Brookfield on path to boost earnings with fast-growing insurance arm

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Pedestrians and office workers walk past the Bay St. entrance to Brookfield Place in Toronto’s Financial District on July 12, 2022.Fred Lum/the Globe and Mail

One of the cornerstones of Brookfield Corp.’s BN-T plan to boost its earnings over the next five years is a business that barely existed for the company three years ago: Its fast-growing insurance arm.

What started as a small business allowing pension plans to transfer risk for future liabilities, and a virtual rounding error on Brookfield’s vast balance sheet as recently as 2020, is soon expected to reach US$100-billion in assets under management, then balloon to US$250-billion by 2028.

“We have lofty ambitions,” said Sachin Shah, chief executive officer of Brookfield’s insurance arm, in an interview. “It could be a very sizable part of the overall franchise.”

The business Brookfield set out to build three years ago is designed to be sleepy and steady. Through Brookfield Reinsurance Ltd. BNRE-T, the publicly listed subsidiary that holds its insurance assets and operating companies, it mostly offers predictable income to retirees, insurance to other insurers and other types of plain-vanilla life and casualty policies.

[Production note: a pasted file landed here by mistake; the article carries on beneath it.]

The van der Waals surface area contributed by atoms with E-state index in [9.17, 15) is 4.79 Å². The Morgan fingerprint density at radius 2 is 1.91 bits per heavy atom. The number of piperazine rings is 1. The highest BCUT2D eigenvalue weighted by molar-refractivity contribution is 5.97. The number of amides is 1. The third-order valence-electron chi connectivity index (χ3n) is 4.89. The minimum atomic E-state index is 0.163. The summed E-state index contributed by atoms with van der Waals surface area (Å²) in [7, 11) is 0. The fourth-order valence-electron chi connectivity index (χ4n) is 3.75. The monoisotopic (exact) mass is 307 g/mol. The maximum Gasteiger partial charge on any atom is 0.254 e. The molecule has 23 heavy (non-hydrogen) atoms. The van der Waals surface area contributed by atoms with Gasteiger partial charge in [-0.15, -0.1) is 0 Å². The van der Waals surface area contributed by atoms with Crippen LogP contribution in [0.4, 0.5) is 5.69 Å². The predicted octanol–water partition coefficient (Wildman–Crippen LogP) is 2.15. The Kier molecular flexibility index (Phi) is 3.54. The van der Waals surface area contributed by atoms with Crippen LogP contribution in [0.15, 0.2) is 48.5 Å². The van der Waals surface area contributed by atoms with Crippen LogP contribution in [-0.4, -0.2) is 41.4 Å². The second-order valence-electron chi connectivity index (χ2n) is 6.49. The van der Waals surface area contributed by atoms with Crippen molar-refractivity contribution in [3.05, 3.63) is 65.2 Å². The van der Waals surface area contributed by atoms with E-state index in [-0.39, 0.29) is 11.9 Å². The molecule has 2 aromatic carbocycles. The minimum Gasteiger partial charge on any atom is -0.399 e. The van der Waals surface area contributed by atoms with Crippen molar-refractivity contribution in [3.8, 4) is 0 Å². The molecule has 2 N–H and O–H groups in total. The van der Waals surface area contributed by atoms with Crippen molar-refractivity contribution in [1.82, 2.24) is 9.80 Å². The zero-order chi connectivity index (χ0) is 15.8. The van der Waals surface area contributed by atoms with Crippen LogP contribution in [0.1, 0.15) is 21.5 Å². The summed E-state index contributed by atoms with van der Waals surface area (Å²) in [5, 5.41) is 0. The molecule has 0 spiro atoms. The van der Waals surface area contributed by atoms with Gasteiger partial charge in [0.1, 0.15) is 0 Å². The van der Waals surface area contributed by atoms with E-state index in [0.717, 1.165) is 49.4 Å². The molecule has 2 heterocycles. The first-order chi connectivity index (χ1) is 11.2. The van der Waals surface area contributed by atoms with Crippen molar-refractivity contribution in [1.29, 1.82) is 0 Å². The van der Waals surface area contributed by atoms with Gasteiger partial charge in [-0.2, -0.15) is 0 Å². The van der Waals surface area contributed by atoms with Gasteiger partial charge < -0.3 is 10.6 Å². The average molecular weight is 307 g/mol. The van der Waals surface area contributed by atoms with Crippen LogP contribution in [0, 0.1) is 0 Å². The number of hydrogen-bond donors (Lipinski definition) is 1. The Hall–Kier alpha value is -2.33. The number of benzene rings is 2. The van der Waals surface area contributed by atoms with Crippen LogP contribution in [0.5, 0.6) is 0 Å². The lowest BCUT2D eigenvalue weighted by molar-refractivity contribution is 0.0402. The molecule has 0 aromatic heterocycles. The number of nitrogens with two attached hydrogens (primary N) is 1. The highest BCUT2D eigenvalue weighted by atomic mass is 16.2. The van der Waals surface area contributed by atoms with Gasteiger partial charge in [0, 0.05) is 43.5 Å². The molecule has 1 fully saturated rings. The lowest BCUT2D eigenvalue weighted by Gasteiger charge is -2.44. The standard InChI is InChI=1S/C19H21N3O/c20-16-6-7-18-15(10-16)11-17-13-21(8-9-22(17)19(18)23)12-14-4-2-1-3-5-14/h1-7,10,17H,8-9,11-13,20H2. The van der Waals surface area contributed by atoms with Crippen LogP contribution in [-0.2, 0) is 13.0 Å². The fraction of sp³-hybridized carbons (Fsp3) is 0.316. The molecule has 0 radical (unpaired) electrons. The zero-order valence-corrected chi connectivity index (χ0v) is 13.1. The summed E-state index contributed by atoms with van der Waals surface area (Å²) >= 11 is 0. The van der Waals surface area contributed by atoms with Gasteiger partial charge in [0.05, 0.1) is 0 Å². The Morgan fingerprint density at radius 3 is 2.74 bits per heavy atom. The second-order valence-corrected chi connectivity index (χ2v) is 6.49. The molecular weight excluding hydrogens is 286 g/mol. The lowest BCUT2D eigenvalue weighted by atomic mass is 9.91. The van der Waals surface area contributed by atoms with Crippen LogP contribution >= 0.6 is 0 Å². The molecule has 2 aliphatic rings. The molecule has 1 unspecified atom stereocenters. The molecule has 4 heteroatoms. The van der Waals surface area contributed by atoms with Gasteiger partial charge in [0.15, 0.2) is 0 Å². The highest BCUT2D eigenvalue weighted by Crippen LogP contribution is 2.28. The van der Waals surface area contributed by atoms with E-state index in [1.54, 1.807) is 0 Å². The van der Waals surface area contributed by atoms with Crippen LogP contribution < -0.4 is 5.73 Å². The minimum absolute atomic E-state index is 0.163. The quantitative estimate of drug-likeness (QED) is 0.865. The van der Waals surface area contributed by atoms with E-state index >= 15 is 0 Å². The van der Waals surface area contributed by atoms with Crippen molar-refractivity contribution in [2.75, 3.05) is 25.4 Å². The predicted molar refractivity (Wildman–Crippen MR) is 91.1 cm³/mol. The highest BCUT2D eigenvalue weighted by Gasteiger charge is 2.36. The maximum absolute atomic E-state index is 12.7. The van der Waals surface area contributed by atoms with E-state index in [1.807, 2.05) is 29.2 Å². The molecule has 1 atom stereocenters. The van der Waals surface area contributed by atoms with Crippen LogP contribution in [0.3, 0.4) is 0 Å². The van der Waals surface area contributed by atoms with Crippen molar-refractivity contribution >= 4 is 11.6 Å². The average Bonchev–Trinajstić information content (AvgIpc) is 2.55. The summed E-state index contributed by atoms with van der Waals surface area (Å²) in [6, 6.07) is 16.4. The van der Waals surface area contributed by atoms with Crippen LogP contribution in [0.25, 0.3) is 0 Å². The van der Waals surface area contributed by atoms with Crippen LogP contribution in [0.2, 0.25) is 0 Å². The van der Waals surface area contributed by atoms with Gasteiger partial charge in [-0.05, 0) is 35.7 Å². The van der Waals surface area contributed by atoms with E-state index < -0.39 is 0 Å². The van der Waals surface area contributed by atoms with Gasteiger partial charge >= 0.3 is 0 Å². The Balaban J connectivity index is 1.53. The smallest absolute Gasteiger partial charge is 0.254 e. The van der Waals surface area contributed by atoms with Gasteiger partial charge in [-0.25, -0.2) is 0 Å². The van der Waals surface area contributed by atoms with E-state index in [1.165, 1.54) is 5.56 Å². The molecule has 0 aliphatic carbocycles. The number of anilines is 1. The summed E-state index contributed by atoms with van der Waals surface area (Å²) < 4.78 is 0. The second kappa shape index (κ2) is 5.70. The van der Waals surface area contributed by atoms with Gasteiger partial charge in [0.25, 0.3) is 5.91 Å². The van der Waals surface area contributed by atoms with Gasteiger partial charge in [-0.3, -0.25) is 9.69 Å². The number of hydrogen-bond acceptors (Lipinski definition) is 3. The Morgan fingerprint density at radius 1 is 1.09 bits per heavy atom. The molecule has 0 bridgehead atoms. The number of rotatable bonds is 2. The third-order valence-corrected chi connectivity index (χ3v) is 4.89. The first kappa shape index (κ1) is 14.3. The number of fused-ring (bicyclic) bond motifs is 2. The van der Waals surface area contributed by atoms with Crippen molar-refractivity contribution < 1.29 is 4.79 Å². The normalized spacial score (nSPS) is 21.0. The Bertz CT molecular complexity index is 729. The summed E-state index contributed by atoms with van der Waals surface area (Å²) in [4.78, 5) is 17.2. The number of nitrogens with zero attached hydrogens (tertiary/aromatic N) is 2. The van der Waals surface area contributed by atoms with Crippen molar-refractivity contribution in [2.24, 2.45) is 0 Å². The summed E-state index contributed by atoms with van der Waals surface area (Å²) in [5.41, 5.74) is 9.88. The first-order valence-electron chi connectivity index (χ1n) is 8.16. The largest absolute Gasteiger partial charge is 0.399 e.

Brookfield is deliberately keeping its exposure to property insurance small, as liabilities from severe weather events and natural disasters such as wildfires and floods have become increasingly unpredictable.

Instead, its core product is annuities with fixed interest rates – a kind of insurance that converts a lump-sum premium into a promise of regular payments with interest over a period of time.

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It is a far cry from the prestige of owning gleaming office towers in large cities, the high-stakes deal making of private equity or the global urgency to build new renewable energy sources, where Brookfield is already well established.

But the popularity of annuities has spiked, first as upheaval from the COVID-19 pandemic created a larger appetite for predictable income, and then as rising interest rates made the returns offered on the products more attractive.

In the span of a few years, insurance has become one of three pillars of Brookfield’s strategy, along with its established, US$865-billion asset-management arm and a growing private wealth business forged through its 2019 purchase of a majority stake in Oaktree Capital Group LLC.

Over the next five years, Brookfield’s insurance-solutions business is expected to account for more than a third of

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